RaftRaft - the drifting border 2002-2008

“Looking down the long line of coast this morning as I begin these lectures. I see the first rays of the sun strike Mount Warning and am aware, as the light floods west, what a distance it is to the far side of our country-two time zones and more than three thousand kilometers away, yet how easily the whole landmass sits in my head-as an island or, as I sometimes think of it, a raft we have all scrambled aboard, a new float of lives in busy interaction”

- 1998 Boyer lectures by David Malouf  A Spirit of Play

“With this confronting exhibition, the artist Stephen Copland is concerned with how Australians fixate their hopes and fears on the watery border of the ocean – the wavering line that defines our cultural identity as an island and separates us from Asia with all its seemingly alien complexities and contradictions. The exhibition features works in a variety of mediums including bronze sculpture, digital film, wood, wax, painting, printmaking and drawing.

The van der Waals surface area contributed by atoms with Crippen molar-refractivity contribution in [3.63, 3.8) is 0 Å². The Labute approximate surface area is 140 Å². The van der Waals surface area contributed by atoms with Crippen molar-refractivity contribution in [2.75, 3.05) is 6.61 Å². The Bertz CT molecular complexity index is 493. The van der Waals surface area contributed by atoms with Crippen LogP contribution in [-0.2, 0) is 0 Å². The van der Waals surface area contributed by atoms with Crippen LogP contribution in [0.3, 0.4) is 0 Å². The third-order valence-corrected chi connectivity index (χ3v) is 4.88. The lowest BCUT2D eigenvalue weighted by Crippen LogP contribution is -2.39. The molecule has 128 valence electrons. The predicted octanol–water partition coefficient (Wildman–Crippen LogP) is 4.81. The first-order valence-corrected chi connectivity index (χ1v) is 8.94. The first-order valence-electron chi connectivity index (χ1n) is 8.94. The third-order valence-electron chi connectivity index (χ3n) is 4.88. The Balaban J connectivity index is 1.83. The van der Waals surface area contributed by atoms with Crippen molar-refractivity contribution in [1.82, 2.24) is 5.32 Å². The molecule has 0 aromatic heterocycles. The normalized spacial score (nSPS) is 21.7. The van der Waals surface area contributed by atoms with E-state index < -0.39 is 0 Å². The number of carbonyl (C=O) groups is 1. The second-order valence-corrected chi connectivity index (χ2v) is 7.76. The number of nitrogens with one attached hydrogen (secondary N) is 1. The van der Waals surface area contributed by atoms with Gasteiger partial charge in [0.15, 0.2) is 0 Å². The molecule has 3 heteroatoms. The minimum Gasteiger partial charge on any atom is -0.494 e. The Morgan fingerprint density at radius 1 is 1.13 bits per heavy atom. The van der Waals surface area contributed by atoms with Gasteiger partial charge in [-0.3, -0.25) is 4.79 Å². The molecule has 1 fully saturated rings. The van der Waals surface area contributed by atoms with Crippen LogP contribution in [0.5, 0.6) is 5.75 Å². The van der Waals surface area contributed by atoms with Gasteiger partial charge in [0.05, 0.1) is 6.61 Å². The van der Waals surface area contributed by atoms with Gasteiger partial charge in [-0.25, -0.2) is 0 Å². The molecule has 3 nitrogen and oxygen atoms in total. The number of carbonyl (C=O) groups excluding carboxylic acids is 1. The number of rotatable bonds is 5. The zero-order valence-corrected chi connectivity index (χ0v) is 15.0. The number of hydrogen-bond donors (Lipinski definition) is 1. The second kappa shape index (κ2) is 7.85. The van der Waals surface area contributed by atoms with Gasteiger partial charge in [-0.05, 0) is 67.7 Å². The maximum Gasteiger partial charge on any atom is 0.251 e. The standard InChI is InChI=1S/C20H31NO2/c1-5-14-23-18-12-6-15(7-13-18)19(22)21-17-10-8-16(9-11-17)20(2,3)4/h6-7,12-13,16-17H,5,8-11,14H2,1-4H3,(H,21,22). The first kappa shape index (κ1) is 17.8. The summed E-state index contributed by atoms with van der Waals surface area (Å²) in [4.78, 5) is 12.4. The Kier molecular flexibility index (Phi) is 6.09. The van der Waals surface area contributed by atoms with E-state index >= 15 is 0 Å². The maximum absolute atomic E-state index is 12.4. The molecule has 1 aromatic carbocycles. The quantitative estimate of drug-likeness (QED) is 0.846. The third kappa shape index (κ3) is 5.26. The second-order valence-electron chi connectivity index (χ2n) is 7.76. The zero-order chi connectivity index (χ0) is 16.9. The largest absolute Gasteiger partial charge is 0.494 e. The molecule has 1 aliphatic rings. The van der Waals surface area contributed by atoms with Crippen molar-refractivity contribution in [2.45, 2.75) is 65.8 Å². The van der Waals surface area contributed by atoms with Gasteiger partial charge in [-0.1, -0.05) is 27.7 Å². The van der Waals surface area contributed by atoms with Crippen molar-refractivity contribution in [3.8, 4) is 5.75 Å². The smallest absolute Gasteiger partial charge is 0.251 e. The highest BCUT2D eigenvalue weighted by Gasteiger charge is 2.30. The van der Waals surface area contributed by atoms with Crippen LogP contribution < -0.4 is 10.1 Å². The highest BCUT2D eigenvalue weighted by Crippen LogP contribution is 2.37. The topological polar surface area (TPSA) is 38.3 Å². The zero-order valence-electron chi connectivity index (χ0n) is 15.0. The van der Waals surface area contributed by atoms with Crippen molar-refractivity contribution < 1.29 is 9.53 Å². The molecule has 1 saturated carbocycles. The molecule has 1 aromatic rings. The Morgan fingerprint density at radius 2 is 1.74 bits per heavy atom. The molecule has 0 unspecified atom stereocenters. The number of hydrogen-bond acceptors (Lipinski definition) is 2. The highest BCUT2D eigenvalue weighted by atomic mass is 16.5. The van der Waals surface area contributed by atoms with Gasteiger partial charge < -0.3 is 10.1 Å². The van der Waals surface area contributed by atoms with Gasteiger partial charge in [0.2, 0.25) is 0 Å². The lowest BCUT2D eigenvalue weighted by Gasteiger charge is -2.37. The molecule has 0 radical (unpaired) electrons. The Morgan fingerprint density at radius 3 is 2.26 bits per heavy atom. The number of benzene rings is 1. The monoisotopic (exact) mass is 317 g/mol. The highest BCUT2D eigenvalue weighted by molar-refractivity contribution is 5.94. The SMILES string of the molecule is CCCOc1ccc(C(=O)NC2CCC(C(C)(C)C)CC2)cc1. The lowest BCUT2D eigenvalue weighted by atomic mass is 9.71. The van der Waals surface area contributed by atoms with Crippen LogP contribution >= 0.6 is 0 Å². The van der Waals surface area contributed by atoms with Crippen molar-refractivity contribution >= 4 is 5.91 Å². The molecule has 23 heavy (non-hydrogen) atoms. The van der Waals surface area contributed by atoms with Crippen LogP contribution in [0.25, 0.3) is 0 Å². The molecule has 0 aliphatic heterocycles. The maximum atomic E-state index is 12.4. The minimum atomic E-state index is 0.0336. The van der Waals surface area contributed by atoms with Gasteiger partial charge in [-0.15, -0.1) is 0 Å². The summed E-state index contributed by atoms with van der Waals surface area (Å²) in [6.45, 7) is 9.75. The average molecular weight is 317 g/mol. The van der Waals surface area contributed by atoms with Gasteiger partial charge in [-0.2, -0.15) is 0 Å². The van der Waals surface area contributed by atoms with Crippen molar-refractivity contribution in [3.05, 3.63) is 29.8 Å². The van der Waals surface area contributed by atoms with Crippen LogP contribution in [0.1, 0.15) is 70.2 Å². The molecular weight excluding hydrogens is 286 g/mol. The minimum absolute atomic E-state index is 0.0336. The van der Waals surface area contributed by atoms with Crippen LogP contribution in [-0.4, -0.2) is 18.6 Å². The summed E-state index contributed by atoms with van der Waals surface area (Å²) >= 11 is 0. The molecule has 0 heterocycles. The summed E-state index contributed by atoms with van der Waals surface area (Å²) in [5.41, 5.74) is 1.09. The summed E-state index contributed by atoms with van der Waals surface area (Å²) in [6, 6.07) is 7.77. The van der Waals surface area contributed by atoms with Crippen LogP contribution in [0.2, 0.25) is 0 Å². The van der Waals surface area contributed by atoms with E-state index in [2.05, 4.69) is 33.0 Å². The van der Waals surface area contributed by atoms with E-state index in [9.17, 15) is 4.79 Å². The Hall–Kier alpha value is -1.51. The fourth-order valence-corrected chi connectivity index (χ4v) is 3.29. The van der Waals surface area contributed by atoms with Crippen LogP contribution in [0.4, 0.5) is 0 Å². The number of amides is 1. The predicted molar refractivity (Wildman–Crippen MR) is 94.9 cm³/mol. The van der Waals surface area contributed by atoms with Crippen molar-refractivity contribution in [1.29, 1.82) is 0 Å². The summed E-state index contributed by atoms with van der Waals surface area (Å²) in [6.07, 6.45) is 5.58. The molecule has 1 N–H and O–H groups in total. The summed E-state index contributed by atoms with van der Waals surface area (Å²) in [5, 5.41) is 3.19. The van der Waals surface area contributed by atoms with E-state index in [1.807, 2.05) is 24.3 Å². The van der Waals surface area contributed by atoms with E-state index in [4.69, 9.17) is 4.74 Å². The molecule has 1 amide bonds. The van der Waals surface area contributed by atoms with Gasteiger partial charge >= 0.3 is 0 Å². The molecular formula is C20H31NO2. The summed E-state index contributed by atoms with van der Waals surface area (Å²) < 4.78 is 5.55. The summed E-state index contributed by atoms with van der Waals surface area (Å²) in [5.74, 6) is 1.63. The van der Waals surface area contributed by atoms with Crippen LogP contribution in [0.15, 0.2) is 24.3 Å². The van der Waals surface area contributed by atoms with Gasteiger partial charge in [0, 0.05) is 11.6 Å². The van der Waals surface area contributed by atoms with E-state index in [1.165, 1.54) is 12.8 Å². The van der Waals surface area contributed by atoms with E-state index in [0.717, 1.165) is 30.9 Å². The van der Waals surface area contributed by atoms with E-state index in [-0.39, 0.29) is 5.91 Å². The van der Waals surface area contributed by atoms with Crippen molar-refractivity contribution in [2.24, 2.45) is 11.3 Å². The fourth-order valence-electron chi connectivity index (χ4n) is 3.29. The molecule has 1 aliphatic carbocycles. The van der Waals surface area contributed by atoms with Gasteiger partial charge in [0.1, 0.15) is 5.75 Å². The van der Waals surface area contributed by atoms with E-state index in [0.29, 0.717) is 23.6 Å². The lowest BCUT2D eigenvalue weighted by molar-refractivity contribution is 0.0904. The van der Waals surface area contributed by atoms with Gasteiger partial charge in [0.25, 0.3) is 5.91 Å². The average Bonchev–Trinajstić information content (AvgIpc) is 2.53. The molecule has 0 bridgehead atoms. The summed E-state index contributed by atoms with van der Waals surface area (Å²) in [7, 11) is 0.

With an eye to our own history, Copland’s work reflects Australia’s response to asylum seekers and boat people. Copland takes his inspiration for the exhibition from the famous work by Theodore Gericault whose work “The Raft of Medusa” created a new shift in French romantic painting by addressing the subject of a contemporary political event where government corruption and incompetence led to a large loss of life due to the sinking of the frigate Medusa in 1818.

In 1818 the frigate Medusa, carrying soldiers and white colonists to Senegal sunk off the African coast. A raft was constructed by crew and passengers and drifted for two weeks until rescued with only 10 survivors. Two surviving officers Savigny and Correard petitioned the Government to compensate the victims of the shipwreck and punish the frigate’s captain, a corrupt Government appointee. Both officers gained support by writing a book. This book inspired Theodore Gericault’s famous painting The Raft of Medusa (1819) whose contemporary, the historian Jules Michelet wrote “it is our whole society that is embarked on the raft of the Medusa”

The social, political and economic changes to Australian culture in recent years, coupled with our changing views on the concept of migration and the idea of the coast are the catalyst for this series of powerful works which make up “Raft: The Drifting Border”. This series was exhibited on the anniversary of the MV Tampa crisis at Macquarie University Gallery (2009) in conjunction with the Department of Social Inclusion.

You may also like to view the Raft Catalogue.

Watch video:The Corrugated Sea


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